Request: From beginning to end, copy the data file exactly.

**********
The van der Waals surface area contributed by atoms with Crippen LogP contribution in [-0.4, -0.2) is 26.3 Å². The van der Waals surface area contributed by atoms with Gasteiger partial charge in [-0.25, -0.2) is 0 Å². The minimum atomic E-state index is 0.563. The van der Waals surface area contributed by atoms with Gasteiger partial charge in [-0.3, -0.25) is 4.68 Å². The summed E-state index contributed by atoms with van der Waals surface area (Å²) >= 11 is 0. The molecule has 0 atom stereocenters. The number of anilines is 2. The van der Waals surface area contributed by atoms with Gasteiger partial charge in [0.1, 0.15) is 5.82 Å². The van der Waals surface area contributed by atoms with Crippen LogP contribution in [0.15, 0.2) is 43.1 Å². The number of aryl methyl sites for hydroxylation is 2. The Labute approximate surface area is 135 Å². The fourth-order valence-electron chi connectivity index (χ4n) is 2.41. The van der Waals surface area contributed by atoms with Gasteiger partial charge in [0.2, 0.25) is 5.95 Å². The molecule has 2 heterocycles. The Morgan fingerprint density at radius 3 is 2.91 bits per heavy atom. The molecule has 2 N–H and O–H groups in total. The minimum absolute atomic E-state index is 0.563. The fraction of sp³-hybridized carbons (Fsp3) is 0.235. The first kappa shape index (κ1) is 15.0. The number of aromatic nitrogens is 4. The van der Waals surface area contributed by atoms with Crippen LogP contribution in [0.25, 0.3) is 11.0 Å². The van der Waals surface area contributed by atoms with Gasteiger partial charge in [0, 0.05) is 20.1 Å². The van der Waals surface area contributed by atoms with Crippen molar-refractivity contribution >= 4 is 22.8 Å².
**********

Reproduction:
The van der Waals surface area contributed by atoms with Crippen LogP contribution in [-0.4, -0.2) is 26.3 Å². The van der Waals surface area contributed by atoms with Gasteiger partial charge in [-0.25, -0.2) is 0 Å². The minimum atomic E-state index is 0.563. The van der Waals surface area contributed by atoms with Gasteiger partial charge in [-0.3, -0.25) is 4.68 Å². The summed E-state index contributed by atoms with van der Waals surface area (Å²) >= 11 is 0. The molecule has 0 atom stereocenters. The number of anilines is 2. The van der Waals surface area contributed by atoms with Gasteiger partial charge in [0.1, 0.15) is 5.82 Å². The van der Waals surface area contributed by atoms with Crippen LogP contribution in [0.15, 0.2) is 43.1 Å². The number of aryl methyl sites for hydroxylation is 2. The Labute approximate surface area is 135 Å². The fourth-order valence-electron chi connectivity index (χ4n) is 2.41. The van der Waals surface area contributed by atoms with Gasteiger partial charge in [0.2, 0.25) is 5.95 Å². The molecule has 2 heterocycles. The Morgan fingerprint density at radius 3 is 2.91 bits per heavy atom. The molecule has 2 N–H and O–H groups in total. The minimum absolute atomic E-state index is 0.563. The fraction of sp³-hybridized carbons (Fsp3) is 0.235. The first kappa shape index (κ1) is 15.0. The number of aromatic nitrogens is 4. The van der Waals surface area contributed by atoms with Crippen LogP contribution in [0.25, 0.3) is 11.0 Å². The van der Waals surface area contributed by atoms with Gasteiger partial charge in [0, 0.05) is 20.1 Å². The van der Waals surface area contributed by atoms with Crippen molar-refractivity contribution >= 4 is 22.8 Å².